5. changterhune – Before you hear lies from Chang Terhune himself, we thought we’d tell you the truth: without us, his old action figures, he’d be nowhere. He loved science fiction from way back and began reading it at an early age, but it was through us that he acted it all out. That’s what led to the writing. He watched a lot of science fiction shows like Star Trek, U.F.O, and movies, too. But we were always there to do his bidding. And it’s like they say: you always forget about the little people on your way up. Oh, the 70’s and early 80’s with him were good times! He’d use these blocks and make all the crazy buildings for us to be in his stories. I gotta say the kid’s imagination was pretty damn fertile. Oh, he had friends, but they just weren’t into it like him. He was like the Lance Armstrong of action figures. And of science fiction. At first, when he began writing in the eighth grade, we didn’t mind. He still made time for us. And we knew that when he was holding us in his sweaty little hands and he got that far off look in his eye, he’d come back to burying us in the back yard or - god forbid! – blowing us up with firecrackers. But it was worth it for a part in one of those stories. We loved him for it. He kept us around even when we were minus a leg or two - or even a head. In that mind of his, he found a use for all of us. Then he discovered girls. October, 1986. It was like the end of the world. One day we’re standing in the middle of this building block creation he’d pretended was some marble city on a planet near Alpha Centauri and the next we were stuck in a box in the closet. Not even a “See ya later!” Nope, it was into the closet, then we heard some high-pitched girly-giggles then silence. We didn’t see him for years. We got word about him once in a while. Heard he took up writing, but it was crap like “The Breakfast Club” only with better music. We couldn’t believe it. Not Charlie. What happened to those aliens with heads he’d sculpted out of wax? Spaceships? Those complex plots? All gone. For what? You guessed it: Girls. Emotions. “Serious fiction.” I tell you, it was like hearing Elvis had left the building. During our two decade exile in the closet, we heard other things about him. He went to college. He wrote a lot, but not much he really liked. We knew it even then. It was like he didn’t dare write science fiction. Some of us had lost hope and just lay there. Others kept vigil, hoping for a day we didn’t dare speak about. Then we heard he’d stopped writing in 1996. Did he come to reclaim us? No. He took up music for ten years or so. He took up yoga. Once in a while, he’d visit us in the closet. But it was half-hearted. His mind was elsewhere. Then one day, he really did come back for us. One second we’re in the dark and the next thing we know we’re in a car headed for Massachusetts. Suddenly we got a whole shelf to ourselves out in broad daylight! Then he bought a bunch of others form some planet called Ebay. He’d just sit and stare at us with that old look. But why were we suddenly back in the picture? He had a wife now, who didn’t mind that he played with us. So what had happened? Turns out he’d never forgotten about those stories. He’d been thinking about all of us and the stories he’d made up and then remembered he’d been a writer once. From the shelf we could see him typing away. Before long he’s got a whole novel together! Then he’s working on another one. Word is there are two more in the planning stages! Some short stories, too! It’s good to see him using his imagination again. Its good to know he never abandoned us. He returned to his true love of science fiction. We hear the stories are pretty good. Someday we’ll get one of the cats to score us a copy of the manuscript. Man, it’s good to be out of the damn closet! --- I'm smarter than you I'm harder than you I'm better than you I'm just raw I'm hotter than you More popular than you More clever than you And goshdarn it, people like me I'm smarter than you I'm harder than you I'm better than you I'm just raw I'm hotter than you More popular than you More clever than you And goshdarn it, people like me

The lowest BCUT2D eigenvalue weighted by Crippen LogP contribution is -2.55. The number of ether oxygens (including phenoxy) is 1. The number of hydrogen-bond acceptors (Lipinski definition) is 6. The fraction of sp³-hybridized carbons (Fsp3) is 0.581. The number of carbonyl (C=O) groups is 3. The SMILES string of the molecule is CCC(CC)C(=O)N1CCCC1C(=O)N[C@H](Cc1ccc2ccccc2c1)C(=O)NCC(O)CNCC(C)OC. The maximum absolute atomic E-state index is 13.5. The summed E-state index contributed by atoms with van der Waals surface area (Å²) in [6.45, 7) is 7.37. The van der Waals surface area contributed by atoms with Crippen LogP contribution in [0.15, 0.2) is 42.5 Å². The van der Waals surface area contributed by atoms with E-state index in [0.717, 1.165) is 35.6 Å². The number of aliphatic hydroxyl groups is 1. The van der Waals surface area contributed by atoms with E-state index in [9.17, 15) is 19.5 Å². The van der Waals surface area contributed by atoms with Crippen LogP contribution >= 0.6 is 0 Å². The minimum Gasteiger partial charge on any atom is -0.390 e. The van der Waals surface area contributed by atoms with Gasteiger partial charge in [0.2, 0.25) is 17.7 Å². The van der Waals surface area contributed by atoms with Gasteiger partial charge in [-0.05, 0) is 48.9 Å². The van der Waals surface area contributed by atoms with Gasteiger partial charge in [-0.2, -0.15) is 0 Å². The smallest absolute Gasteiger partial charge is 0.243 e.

Chang, father of pangolins

    I beat my usual trend of seeing zero to one of the nominated films.